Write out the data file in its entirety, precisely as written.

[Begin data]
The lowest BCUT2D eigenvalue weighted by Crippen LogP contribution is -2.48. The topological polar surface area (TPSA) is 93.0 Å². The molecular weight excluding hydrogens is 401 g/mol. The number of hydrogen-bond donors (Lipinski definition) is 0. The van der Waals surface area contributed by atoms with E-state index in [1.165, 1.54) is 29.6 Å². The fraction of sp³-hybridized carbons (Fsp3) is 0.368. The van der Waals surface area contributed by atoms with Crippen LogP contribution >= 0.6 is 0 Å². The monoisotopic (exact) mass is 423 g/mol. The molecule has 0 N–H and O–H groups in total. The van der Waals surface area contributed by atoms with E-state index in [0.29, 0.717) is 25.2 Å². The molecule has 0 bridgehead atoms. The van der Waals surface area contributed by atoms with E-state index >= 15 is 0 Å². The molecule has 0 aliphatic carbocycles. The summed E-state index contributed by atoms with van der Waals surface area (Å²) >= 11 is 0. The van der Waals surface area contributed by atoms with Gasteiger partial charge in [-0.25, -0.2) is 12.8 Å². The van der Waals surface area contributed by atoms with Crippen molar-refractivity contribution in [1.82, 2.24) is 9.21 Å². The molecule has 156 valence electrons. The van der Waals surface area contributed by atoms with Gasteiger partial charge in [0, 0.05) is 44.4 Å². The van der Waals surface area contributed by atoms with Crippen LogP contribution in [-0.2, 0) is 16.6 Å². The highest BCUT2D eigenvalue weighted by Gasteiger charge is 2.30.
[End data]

The lowest BCUT2D eigenvalue weighted by Crippen LogP contribution is -2.48. The topological polar surface area (TPSA) is 93.0 Å². The molecular weight excluding hydrogens is 401 g/mol. The number of hydrogen-bond donors (Lipinski definition) is 0. The van der Waals surface area contributed by atoms with E-state index in [1.165, 1.54) is 29.6 Å². The fraction of sp³-hybridized carbons (Fsp3) is 0.368. The van der Waals surface area contributed by atoms with Crippen LogP contribution >= 0.6 is 0 Å². The monoisotopic (exact) mass is 423 g/mol. The molecule has 0 N–H and O–H groups in total. The van der Waals surface area contributed by atoms with E-state index in [0.29, 0.717) is 25.2 Å². The molecule has 0 bridgehead atoms. The van der Waals surface area contributed by atoms with E-state index >= 15 is 0 Å². The molecule has 0 aliphatic carbocycles. The summed E-state index contributed by atoms with van der Waals surface area (Å²) >= 11 is 0. The van der Waals surface area contributed by atoms with Gasteiger partial charge in [-0.25, -0.2) is 12.8 Å². The van der Waals surface area contributed by atoms with Crippen molar-refractivity contribution in [1.82, 2.24) is 9.21 Å². The molecule has 156 valence electrons. The van der Waals surface area contributed by atoms with Gasteiger partial charge in [0, 0.05) is 44.4 Å². The van der Waals surface area contributed by atoms with Crippen LogP contribution in [-0.2, 0) is 16.6 Å². The highest BCUT2D eigenvalue weighted by Gasteiger charge is 2.30.